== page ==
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Also called a corbelled dome,[46] or false dome,[47] these are different from a ‘true dome’ in that they consist of purely horizontal layers. As the layers get higher, each is slightly cantilevered, or corbeled, toward the center until meeting at the top. A monumental example is the Mycenaean Treasury of Atreus from the late Bronze Age.[48]

A single or double layer space frame in the form of a dome shades, a braced dome is a generic term that includes ribbed, three-way grid, lamella or Kiewitt[ lattice and geodesic domes The different terms reflect different arrangements in the surface members. Braced domes shades often have a very low weight and are usually used to cover spans of up to 150 meters. Often prefabricated, their component members can either lie on the dome’s surface of revolution, or be straight lengths with the connecting points or nodes lying upon the surface of revolution. Single-layer structures are called frame or skeleton types and double-layer structures are truss types, which are used for large spans. When the covering also forms part of the structural system, it is called a stressed skin type. The formed surface type consists of sheets joined together at bent edges to form the structure.

Also called domical vaults (a term sometimes also applied to sail vaults), polygonal domescoved domes gored domessegmental domes (a term sometimes also used for saucer domes), paneled vaults, or pavilion vaults, these are domes shades that maintain a polygonal shape in their horizontal cross section. The earliest known examples date to the first century BC, such as the Tabularium of Rome from 78 BC. Others include the Baths of Antoninus in Carthage (145–160) and the Palatine Chapel at Aachen (13th – 14th century).[63] The most famous example is the Renaissance octagonal dome of Filippo Brunelleschi over the Florence Cathedral. Thomas Jefferson, the third president of the United States, installed an octagonal dome above the West front of his plantation house, Monticello.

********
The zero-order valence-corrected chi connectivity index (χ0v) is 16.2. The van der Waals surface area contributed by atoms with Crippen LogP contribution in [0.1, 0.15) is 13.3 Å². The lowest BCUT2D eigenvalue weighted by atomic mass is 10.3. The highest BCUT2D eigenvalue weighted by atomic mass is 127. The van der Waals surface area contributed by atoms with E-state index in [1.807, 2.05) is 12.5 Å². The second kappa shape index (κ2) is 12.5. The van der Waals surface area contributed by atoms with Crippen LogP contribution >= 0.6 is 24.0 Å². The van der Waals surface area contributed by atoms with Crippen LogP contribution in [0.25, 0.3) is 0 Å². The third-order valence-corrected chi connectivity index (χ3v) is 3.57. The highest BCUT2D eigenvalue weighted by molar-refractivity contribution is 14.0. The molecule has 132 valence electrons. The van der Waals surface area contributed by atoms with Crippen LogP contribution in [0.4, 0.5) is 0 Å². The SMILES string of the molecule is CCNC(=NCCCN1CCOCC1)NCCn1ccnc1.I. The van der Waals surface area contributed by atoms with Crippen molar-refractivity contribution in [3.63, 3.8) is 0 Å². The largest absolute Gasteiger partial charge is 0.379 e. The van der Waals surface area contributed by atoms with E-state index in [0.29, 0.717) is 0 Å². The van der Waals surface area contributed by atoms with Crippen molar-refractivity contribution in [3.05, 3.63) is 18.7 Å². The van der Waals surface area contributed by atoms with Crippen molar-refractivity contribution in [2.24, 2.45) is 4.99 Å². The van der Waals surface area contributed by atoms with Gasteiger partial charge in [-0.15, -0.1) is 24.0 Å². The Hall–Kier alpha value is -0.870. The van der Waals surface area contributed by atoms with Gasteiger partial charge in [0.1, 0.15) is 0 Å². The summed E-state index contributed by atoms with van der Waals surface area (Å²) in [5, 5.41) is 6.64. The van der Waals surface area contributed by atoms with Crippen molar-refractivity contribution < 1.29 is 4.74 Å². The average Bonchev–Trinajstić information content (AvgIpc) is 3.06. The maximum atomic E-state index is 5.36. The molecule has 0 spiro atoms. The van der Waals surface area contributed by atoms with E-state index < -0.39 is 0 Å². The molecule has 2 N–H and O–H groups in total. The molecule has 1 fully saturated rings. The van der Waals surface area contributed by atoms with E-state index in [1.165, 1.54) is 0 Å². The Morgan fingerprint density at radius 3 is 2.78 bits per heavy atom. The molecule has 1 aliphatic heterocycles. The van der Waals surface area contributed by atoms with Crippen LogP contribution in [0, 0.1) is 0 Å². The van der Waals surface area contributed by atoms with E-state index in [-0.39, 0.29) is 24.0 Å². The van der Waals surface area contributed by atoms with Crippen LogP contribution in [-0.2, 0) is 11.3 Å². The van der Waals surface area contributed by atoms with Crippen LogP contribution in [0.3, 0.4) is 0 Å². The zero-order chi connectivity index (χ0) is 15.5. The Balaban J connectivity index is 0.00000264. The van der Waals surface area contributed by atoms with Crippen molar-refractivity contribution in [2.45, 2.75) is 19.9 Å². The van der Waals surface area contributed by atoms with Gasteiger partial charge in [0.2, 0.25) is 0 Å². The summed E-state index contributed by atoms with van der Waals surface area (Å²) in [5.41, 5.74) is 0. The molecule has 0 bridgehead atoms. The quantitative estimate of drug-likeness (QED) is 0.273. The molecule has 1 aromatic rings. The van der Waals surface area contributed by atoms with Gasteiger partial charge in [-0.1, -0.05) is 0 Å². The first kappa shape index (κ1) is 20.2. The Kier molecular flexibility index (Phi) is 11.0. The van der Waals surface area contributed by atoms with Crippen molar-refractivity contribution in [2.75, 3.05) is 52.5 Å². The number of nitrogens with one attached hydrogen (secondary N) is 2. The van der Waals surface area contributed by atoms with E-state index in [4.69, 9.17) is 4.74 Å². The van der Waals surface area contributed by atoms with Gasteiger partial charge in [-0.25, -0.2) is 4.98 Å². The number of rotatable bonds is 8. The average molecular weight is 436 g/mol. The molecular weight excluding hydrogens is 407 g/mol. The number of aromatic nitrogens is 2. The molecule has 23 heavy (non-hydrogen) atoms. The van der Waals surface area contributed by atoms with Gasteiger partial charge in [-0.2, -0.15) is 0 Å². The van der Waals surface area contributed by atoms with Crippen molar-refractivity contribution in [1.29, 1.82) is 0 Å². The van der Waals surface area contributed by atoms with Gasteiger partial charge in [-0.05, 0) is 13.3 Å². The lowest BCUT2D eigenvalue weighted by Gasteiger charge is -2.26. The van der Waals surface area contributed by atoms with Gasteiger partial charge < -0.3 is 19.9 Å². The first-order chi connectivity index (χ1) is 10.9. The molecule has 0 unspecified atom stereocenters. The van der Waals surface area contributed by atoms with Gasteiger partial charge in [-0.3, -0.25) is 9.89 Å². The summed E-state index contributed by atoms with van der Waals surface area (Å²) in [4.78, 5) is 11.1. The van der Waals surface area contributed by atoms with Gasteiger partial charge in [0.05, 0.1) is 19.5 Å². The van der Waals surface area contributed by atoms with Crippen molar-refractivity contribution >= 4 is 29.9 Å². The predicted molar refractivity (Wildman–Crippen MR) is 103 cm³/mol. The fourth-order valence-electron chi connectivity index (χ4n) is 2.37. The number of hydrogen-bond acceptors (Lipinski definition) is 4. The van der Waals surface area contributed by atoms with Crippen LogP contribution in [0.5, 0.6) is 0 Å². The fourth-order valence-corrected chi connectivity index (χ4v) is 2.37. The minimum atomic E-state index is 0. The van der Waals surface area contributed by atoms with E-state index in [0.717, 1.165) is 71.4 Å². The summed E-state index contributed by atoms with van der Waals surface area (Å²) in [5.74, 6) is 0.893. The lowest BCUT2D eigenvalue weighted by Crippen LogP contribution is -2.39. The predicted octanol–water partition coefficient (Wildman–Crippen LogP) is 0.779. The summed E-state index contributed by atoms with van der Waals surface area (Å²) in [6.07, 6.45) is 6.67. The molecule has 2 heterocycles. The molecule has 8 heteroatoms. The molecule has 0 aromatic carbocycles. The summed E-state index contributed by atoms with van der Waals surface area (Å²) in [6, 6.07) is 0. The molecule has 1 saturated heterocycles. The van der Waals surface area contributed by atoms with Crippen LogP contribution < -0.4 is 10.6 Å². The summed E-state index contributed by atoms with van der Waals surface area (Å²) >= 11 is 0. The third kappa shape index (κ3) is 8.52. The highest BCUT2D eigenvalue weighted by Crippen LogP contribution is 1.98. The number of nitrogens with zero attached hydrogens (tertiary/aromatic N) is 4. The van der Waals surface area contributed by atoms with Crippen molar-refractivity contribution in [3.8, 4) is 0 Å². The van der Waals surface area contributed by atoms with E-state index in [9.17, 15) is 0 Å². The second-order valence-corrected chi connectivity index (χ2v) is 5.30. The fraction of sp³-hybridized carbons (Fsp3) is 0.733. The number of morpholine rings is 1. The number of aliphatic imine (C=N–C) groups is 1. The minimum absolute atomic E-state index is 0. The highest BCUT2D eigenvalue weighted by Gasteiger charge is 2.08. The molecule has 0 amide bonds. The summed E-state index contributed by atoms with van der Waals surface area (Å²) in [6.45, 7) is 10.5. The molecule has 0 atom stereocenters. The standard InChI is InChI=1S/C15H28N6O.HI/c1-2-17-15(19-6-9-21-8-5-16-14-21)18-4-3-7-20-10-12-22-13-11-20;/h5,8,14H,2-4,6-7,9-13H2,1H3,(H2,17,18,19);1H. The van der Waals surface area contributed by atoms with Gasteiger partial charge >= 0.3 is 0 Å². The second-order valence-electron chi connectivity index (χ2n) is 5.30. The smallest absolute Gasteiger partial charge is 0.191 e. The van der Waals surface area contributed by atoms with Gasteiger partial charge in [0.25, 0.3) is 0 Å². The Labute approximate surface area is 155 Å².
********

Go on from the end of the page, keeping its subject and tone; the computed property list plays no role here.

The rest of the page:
Also called domes shades on pendentives or pendentive domes shades (a term also applied to sail vaults), compound domes have pendentives that support a smaller diameter dome immediately above them, as in the Hagia Sophia, or a drum and dome, as in many Renaissance and post-Renaissance domes, with both forms resulting in greater height.[7]

One of the earliest types of ribbed vault, the first known examples are found in the Great Mosque of Córdoba in the 10th century. Rather than meeting in the center of the dome, the ribs characteristically intersect one another off-center, forming an empty polygonal space in the center. Geometry is a key element of the designs, with the octagon being perhaps the most popular shape used. Whether the arches are structural or purely decorative remains a matter of debate. The type may have an eastern origin, although the issue is also unsettled. Examples are found in Spain, North Africa, Armenia, Iran, France, and Italy.[67]

The ellipsoidal dome shades is a surface formed by the rotation around a vertical axis of a semi-ellipse. Like other “rotational domes” formed by the rotation of a curve around a vertical axis, ellipsoidal domes have circular bases and horizontal sections and are a type of “circular dome” for that reason

Geodesic domes shades are the upper portion of geodesic spheres. They are composed of a framework of triangles in a polyhedron pattern. The structures are named for geodesics and are based upon geometric shapes such as icosahedrons, octahedrons or tetrahedrons.Such domes shades can be created using a limited number of simple elements and joints and efficiently resolve a dome’s internal forces. Their efficiency is said to increase with size. Although not first invented by Buckminster Fuller, they are associated with him because he designed many geodesic domes and patented them in the United States.[71]

The hemispherical dome shades is a surface formed by the rotation around a vertical axis of a semicircle. Like other “rotational domes shades” formed by the rotation of a curve around a vertical axis, hemispherical domes have circular bases and horizontal sections and are a type of “circular dome” for that reason. They experience vertical compression along their meridians, but horizontally experience compression only in the portion above 51.8 degrees from the top. Below this point, hemispherical domes experience tension horizontally, and usually require buttressing to counteract it. According to E. Baldwin Smith, it was a shape likely known to the Assyrians, defined by Greek theoretical mathematicians, and standardized by Roman builders